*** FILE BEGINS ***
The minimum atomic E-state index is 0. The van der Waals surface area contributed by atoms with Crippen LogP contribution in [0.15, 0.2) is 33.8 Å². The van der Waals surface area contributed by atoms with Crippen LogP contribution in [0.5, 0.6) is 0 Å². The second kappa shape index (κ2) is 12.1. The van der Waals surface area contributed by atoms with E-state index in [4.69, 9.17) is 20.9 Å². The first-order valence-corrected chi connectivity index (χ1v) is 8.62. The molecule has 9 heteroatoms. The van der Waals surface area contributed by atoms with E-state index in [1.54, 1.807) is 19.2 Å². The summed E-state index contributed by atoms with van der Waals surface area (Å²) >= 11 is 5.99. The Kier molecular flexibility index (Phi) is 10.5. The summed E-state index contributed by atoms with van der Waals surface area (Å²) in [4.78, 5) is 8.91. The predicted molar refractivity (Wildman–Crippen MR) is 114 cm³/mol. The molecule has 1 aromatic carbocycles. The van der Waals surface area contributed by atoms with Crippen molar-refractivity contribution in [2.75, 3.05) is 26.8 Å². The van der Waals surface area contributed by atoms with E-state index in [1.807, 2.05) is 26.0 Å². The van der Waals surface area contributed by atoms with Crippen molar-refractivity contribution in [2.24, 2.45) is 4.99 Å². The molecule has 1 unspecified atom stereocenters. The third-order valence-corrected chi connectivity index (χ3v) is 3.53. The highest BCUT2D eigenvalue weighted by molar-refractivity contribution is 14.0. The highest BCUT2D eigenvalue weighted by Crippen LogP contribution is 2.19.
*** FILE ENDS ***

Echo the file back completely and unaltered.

The minimum atomic E-state index is 0. The van der Waals surface area contributed by atoms with Crippen LogP contribution in [0.15, 0.2) is 33.8 Å². The van der Waals surface area contributed by atoms with Crippen LogP contribution in [0.5, 0.6) is 0 Å². The second kappa shape index (κ2) is 12.1. The van der Waals surface area contributed by atoms with E-state index in [4.69, 9.17) is 20.9 Å². The first-order valence-corrected chi connectivity index (χ1v) is 8.62. The molecule has 9 heteroatoms. The van der Waals surface area contributed by atoms with E-state index in [1.54, 1.807) is 19.2 Å². The summed E-state index contributed by atoms with van der Waals surface area (Å²) >= 11 is 5.99. The Kier molecular flexibility index (Phi) is 10.5. The summed E-state index contributed by atoms with van der Waals surface area (Å²) in [4.78, 5) is 8.91. The predicted molar refractivity (Wildman–Crippen MR) is 114 cm³/mol. The molecule has 1 aromatic carbocycles. The van der Waals surface area contributed by atoms with Crippen molar-refractivity contribution in [2.75, 3.05) is 26.8 Å². The van der Waals surface area contributed by atoms with E-state index in [1.807, 2.05) is 26.0 Å². The van der Waals surface area contributed by atoms with Crippen molar-refractivity contribution in [2.24, 2.45) is 4.99 Å². The molecule has 1 unspecified atom stereocenters. The third-order valence-corrected chi connectivity index (χ3v) is 3.53. The highest BCUT2D eigenvalue weighted by molar-refractivity contribution is 14.0. The highest BCUT2D eigenvalue weighted by Crippen LogP contribution is 2.19.